Papal Fallibility

The pope has trotted out what might be his third semi-apology for his remarks at the University of Regensburg that have angered Muslims. Or it might be his fourth semi-apology. I pretty much gave up on following the apology coverage when it became clear that the U.S. media was completely surprised that Benedict could have insulted, or could have been perceived as insulting, another religion. It seems no one on American television, or spilling ink in our newspapers, remembers that 10 years ago, when Benedict was still Cardinal Ratzinger, he dismissed Buddhism as just a form of mental masturbation.

In his latest semi-apology, the pope claimed today that no "attentive reader" of his speech could believe he said anything objectionable. In a nice bit of serendipity, the pope's speech got an attentive reader today, Irvine's own Kevin Drum. Drum, who writes the Washington Monthly's blog, Political Animal, is famously reasonable. And relentlessly moderate, though somewhat liberal. Also, infuriatingly evenhanded, all too often. But painstakingly civil, always. Usually less an animal (the blog's title refers to a passage from Aristotle's Politics), than a nice Political Glass of Warm Milk. And so what did he conclude after reading Benedict's speech?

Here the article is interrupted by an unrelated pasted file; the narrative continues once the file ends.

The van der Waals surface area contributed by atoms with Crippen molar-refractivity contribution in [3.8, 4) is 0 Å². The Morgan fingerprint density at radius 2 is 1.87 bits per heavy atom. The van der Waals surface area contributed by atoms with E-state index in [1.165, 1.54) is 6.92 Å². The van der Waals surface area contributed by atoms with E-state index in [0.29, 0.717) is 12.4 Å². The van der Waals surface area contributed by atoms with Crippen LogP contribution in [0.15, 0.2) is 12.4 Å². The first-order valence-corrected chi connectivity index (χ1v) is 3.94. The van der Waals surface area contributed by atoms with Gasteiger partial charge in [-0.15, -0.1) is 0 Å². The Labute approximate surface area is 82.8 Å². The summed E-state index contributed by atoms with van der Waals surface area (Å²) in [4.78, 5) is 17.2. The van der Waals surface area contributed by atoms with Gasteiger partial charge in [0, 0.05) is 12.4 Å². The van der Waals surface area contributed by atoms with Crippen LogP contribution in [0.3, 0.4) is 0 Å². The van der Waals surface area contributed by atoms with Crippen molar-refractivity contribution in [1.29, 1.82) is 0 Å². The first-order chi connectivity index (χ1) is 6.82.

The reference to Islam near the beginning of the speech was entirely gratuitous and disingenuous, as were Benedict's subsequent crocodile tears over the idea that anyone could have taken offense at his remarks.

Of course, as the pope's apologists are quick to point out, the reference to Islam was just one part of the speech, and must be kept in the context of the whole speech, which was about faith and reason. Well, Drum read the whole speech, and here's what he calls his "nickel version":

Mohammed was a violent man. Violence is unreasonable. God loves reason. Draw your own conclusions.

Playing devil's advocate, let me just say in the pope's defense, that at least this time he didn't call anyone a mental jerk-off. Clearly he's grown as a person since ascending the throne of St. Peter.


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